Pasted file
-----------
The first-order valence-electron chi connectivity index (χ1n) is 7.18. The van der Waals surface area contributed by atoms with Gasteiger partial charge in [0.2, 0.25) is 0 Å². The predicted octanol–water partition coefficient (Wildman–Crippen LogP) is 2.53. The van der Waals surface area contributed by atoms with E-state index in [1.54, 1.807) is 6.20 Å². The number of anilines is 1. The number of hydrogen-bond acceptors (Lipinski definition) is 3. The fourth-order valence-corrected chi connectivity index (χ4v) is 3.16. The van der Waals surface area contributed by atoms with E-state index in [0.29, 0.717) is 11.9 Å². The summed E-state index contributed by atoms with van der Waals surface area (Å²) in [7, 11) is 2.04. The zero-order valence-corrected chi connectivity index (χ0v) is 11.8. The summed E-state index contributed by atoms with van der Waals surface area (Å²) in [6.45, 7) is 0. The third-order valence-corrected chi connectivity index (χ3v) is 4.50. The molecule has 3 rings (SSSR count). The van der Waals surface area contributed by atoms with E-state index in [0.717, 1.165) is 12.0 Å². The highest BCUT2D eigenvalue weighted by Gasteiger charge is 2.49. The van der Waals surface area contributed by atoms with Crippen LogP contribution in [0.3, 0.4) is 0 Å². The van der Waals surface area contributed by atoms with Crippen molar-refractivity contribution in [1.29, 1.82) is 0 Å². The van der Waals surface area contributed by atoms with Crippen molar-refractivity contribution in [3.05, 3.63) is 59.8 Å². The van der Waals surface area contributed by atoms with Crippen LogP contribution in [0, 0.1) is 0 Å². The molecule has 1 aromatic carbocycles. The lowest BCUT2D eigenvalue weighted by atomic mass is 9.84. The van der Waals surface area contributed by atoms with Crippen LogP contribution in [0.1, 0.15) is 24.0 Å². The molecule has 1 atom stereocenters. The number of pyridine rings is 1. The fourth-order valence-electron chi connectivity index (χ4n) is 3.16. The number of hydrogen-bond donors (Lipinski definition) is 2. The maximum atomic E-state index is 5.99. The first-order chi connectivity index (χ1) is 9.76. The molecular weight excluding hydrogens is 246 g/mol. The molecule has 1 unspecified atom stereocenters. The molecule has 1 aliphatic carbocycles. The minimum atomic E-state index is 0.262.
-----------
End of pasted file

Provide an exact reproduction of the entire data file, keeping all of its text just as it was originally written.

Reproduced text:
The first-order valence-electron chi connectivity index (χ1n) is 7.18. The van der Waals surface area contributed by atoms with Gasteiger partial charge in [0.2, 0.25) is 0 Å². The predicted octanol–water partition coefficient (Wildman–Crippen LogP) is 2.53. The van der Waals surface area contributed by atoms with E-state index in [1.54, 1.807) is 6.20 Å². The number of anilines is 1. The number of hydrogen-bond acceptors (Lipinski definition) is 3. The fourth-order valence-corrected chi connectivity index (χ4v) is 3.16. The van der Waals surface area contributed by atoms with E-state index in [0.29, 0.717) is 11.9 Å². The summed E-state index contributed by atoms with van der Waals surface area (Å²) in [7, 11) is 2.04. The zero-order valence-corrected chi connectivity index (χ0v) is 11.8. The summed E-state index contributed by atoms with van der Waals surface area (Å²) in [6.45, 7) is 0. The third-order valence-corrected chi connectivity index (χ3v) is 4.50. The molecule has 3 rings (SSSR count). The van der Waals surface area contributed by atoms with E-state index in [0.717, 1.165) is 12.0 Å². The highest BCUT2D eigenvalue weighted by Gasteiger charge is 2.49. The van der Waals surface area contributed by atoms with Crippen LogP contribution in [0.3, 0.4) is 0 Å². The van der Waals surface area contributed by atoms with Crippen molar-refractivity contribution in [1.29, 1.82) is 0 Å². The van der Waals surface area contributed by atoms with Crippen molar-refractivity contribution in [3.05, 3.63) is 59.8 Å². The van der Waals surface area contributed by atoms with Crippen LogP contribution in [0, 0.1) is 0 Å². The molecule has 1 aromatic carbocycles. The lowest BCUT2D eigenvalue weighted by atomic mass is 9.84. The van der Waals surface area contributed by atoms with Crippen LogP contribution in [0.1, 0.15) is 24.0 Å². The molecule has 1 atom stereocenters. The number of pyridine rings is 1. The fourth-order valence-electron chi connectivity index (χ4n) is 3.16. The number of hydrogen-bond donors (Lipinski definition) is 2. The maximum atomic E-state index is 5.99. The first-order chi connectivity index (χ1) is 9.76. The molecular weight excluding hydrogens is 246 g/mol. The molecule has 1 unspecified atom stereocenters. The molecule has 1 aliphatic carbocycles. The minimum atomic E-state index is 0.262.